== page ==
1. I love the Buddhist philosophy too. Thank you for the mom and child comment. I wish for so many changes in the world, but I wonder if it will ever happen. Then I worry as I watch the world pass in high-speed. Always still wishing for more like all the rest of us who keep hoping and pushing and teaching. It’s good to know you’re part of it.


  4. Thank you. For your openness, courage and confidence; first in choosing wisely for your son, then in allowing him to grow. Thank you for sharing this. Beautiful.


  5. Powerful post – there’s a line in a song “the thing that’s really sad, we lose the faith we had when we were children.” Interesting bit about Christ – that was the dilemma Paul was asked to solve (do Christians have to first convert to Judiasm) and he said no – Christians don’t have to be Jewish. That meant that Jews started rejecting the Jesus-oriented sect of Judiasm (they let anyone in) and non-Jews started converting in more numbers (men, at least, didn’t have to be circumsized to join!) But the theology behind Paul’s answer (speaking myself as someone who is neither Christian nor Jewish) was in line with your son’s answer — Paul said that new converts still joined the covenant that God made with Abraham, which means yes, they all are in essence Jewish, part of the covenant.


  6. I really like your message on religion. Where it should be a bridge, it has often become a divider. Being spiritual isn’t based on religion, but I think religion should be based on being spiritual.
    I think spiritual people think God is found less in the bible and dogma, but rather in positive, respectful and loving attitudes towards nature and all living things.
    We all want harmony and peace within ourselves, our communities and certainly throughout the world, especially now, where it is in such chaos.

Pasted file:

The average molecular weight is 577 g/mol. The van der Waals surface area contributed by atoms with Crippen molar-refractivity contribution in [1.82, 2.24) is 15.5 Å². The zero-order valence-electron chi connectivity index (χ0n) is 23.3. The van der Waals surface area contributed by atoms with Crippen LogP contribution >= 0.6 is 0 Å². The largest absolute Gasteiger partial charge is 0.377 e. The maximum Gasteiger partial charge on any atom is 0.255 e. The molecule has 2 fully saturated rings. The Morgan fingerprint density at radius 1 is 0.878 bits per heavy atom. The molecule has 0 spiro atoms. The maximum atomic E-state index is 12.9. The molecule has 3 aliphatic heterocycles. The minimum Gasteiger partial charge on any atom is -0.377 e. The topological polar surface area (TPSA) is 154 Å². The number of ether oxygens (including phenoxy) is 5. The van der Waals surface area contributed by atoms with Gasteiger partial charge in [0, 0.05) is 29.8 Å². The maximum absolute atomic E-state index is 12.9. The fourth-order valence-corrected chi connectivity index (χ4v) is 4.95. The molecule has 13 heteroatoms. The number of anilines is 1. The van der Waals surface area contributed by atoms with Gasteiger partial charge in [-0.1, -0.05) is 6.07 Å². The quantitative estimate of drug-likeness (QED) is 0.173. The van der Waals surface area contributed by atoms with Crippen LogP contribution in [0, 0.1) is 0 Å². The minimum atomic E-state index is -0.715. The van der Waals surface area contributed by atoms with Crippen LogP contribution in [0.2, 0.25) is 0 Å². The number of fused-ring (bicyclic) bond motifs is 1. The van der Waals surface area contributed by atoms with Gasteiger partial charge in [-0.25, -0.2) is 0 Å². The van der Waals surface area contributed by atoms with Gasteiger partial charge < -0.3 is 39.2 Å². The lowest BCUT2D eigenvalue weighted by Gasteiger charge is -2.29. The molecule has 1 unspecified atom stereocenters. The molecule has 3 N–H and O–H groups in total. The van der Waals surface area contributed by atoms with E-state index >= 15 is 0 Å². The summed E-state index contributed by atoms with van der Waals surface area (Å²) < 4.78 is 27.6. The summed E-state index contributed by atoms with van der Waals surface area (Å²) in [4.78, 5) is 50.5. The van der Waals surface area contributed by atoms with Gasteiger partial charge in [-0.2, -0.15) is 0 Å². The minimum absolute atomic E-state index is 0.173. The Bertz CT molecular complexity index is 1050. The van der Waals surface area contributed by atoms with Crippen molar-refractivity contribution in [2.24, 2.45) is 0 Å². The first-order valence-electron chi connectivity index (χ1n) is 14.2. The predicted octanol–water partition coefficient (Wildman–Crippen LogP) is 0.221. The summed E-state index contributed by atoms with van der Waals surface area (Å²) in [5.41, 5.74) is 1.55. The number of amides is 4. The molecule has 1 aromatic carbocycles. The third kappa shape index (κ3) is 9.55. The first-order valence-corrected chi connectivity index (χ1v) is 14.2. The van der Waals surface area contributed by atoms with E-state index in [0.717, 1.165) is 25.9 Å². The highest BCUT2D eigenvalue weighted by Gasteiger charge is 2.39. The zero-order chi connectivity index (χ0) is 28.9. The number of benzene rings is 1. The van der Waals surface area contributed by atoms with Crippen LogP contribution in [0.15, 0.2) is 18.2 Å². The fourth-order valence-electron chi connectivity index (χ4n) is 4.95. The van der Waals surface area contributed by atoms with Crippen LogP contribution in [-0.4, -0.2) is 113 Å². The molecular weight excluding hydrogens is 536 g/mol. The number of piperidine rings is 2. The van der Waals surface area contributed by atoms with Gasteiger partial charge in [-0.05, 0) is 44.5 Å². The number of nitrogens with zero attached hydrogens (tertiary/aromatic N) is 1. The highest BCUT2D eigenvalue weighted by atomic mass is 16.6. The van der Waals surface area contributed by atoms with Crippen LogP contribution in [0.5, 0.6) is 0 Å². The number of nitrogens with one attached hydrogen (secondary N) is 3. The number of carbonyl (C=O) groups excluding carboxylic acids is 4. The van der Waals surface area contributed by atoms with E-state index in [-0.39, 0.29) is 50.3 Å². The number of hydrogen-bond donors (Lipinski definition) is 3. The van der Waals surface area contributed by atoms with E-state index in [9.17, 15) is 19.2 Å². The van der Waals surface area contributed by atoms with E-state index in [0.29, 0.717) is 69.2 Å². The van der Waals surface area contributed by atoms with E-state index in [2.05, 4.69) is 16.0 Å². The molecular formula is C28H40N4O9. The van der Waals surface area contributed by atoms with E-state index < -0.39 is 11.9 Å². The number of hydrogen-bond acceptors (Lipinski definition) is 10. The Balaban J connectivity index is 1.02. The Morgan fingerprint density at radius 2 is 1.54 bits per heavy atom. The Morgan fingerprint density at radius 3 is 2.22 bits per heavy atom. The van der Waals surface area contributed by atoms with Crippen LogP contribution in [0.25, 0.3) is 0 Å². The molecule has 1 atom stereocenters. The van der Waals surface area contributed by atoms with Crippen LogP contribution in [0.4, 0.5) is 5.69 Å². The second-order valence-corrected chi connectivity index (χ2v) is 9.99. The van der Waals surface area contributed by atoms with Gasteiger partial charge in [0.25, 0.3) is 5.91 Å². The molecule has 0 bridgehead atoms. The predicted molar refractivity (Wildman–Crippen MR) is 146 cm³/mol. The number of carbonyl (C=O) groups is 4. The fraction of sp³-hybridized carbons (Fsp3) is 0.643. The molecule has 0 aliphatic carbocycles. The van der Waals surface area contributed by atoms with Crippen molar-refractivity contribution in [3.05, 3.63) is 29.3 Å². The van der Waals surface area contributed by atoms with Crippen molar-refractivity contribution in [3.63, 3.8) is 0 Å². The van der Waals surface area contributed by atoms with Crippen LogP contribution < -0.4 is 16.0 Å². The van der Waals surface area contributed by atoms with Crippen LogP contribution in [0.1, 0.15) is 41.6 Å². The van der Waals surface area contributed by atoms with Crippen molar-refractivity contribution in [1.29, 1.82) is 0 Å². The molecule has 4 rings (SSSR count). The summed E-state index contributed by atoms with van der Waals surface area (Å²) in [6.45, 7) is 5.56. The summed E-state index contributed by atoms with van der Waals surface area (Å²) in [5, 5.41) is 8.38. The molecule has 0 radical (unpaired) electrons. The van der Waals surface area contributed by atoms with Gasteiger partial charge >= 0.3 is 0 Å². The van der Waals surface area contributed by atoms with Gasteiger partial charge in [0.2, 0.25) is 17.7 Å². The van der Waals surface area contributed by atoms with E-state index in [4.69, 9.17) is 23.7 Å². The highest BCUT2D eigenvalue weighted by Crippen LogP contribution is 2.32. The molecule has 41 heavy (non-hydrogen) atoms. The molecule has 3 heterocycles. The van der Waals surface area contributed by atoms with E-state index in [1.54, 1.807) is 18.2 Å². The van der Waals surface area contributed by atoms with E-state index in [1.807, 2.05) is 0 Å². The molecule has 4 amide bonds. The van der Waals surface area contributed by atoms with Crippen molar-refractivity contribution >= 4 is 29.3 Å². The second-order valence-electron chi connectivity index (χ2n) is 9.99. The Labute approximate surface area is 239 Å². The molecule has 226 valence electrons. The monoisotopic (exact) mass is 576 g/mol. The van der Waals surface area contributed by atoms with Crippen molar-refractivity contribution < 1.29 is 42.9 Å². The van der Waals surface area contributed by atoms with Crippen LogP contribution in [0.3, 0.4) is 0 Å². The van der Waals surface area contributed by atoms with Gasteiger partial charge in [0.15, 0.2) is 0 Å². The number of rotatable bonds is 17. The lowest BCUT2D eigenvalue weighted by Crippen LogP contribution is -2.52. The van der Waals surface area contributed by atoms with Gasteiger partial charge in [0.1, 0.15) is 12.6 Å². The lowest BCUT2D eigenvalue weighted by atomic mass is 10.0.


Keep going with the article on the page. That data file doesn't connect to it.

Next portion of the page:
Wouldn’t that be a wonderful gift. Perhaps living a conscious life where we remember to look to the sides and acknowledge and help each other is religion. Maybe it is as simple as the act of kindness and unconditional love. Perhaps that is when the gap will be bridged.


  7. Beautiful,and I thought I was the only dreamer. So there are people out there who think in terms of love, acceptance, unity . There are no words to describe the beauty of your son’s spontaneity, your home and education values. Don’t ever doubt…


  8. So wonderfully written; your son sounds like a very bright young man. I’ve been considering the Messianic ways for a while, for the same reason your son mentions. But sadly, the fighting and piety you talk of is a massive deterrent from all things religious.


    1. You’re right about religion. Oftentimes, it’s just used as a tool for manipulation. The fighting, the egos, they’re everywhere. It feels like a daily trudge to overcome it sometimes. But, I think dialogue keeps us from giving up.


  9. This article gave me chills. Out of the mouths of babes come the most profound and illuminating comments and concepts….comments that we should all pay more attention to. Thank you for writing this, I needed to hear exactly this, today. Best to you:)


  10. We should all look at this as your son does. It would make life simpler and the world would have seen fewer wars.